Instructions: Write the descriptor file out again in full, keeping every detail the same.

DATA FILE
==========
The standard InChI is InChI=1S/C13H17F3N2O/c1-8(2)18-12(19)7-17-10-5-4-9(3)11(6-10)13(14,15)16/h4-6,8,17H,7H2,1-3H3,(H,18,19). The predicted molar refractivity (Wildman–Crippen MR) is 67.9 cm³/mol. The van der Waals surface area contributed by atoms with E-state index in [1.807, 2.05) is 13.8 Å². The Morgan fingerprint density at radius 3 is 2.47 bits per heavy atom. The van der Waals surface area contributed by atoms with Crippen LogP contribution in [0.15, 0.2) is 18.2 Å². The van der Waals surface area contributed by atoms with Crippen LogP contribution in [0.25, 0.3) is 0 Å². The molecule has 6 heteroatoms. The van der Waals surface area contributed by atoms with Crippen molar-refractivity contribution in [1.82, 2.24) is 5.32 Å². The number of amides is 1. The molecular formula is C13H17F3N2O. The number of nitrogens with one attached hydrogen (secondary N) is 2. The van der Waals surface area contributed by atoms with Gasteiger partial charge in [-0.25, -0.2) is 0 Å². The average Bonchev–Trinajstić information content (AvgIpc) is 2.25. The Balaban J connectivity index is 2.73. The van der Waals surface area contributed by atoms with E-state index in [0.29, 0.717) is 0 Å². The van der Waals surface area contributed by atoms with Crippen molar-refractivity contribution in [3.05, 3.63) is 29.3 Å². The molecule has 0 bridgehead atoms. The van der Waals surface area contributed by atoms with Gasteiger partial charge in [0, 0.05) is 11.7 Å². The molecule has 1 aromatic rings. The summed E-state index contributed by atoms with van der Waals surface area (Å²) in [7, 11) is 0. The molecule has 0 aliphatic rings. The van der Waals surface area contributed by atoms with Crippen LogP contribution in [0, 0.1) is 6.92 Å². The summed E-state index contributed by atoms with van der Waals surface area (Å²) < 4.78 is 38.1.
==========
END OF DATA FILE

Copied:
The standard InChI is InChI=1S/C13H17F3N2O/c1-8(2)18-12(19)7-17-10-5-4-9(3)11(6-10)13(14,15)16/h4-6,8,17H,7H2,1-3H3,(H,18,19). The predicted molar refractivity (Wildman–Crippen MR) is 67.9 cm³/mol. The van der Waals surface area contributed by atoms with E-state index in [1.807, 2.05) is 13.8 Å². The Morgan fingerprint density at radius 3 is 2.47 bits per heavy atom. The van der Waals surface area contributed by atoms with Crippen LogP contribution in [0.15, 0.2) is 18.2 Å². The van der Waals surface area contributed by atoms with Crippen LogP contribution in [0.25, 0.3) is 0 Å². The molecule has 6 heteroatoms. The van der Waals surface area contributed by atoms with Crippen molar-refractivity contribution in [1.82, 2.24) is 5.32 Å². The number of amides is 1. The molecular formula is C13H17F3N2O. The number of nitrogens with one attached hydrogen (secondary N) is 2. The van der Waals surface area contributed by atoms with Gasteiger partial charge in [-0.25, -0.2) is 0 Å². The average Bonchev–Trinajstić information content (AvgIpc) is 2.25. The Balaban J connectivity index is 2.73. The van der Waals surface area contributed by atoms with E-state index in [0.29, 0.717) is 0 Å². The van der Waals surface area contributed by atoms with Crippen molar-refractivity contribution in [3.05, 3.63) is 29.3 Å². The molecule has 0 bridgehead atoms. The van der Waals surface area contributed by atoms with Gasteiger partial charge in [0, 0.05) is 11.7 Å². The molecule has 1 aromatic rings. The summed E-state index contributed by atoms with van der Waals surface area (Å²) in [7, 11) is 0. The molecule has 0 aliphatic rings. The van der Waals surface area contributed by atoms with Crippen LogP contribution in [0, 0.1) is 6.92 Å². The summed E-state index contributed by atoms with van der Waals surface area (Å²) < 4.78 is 38.1.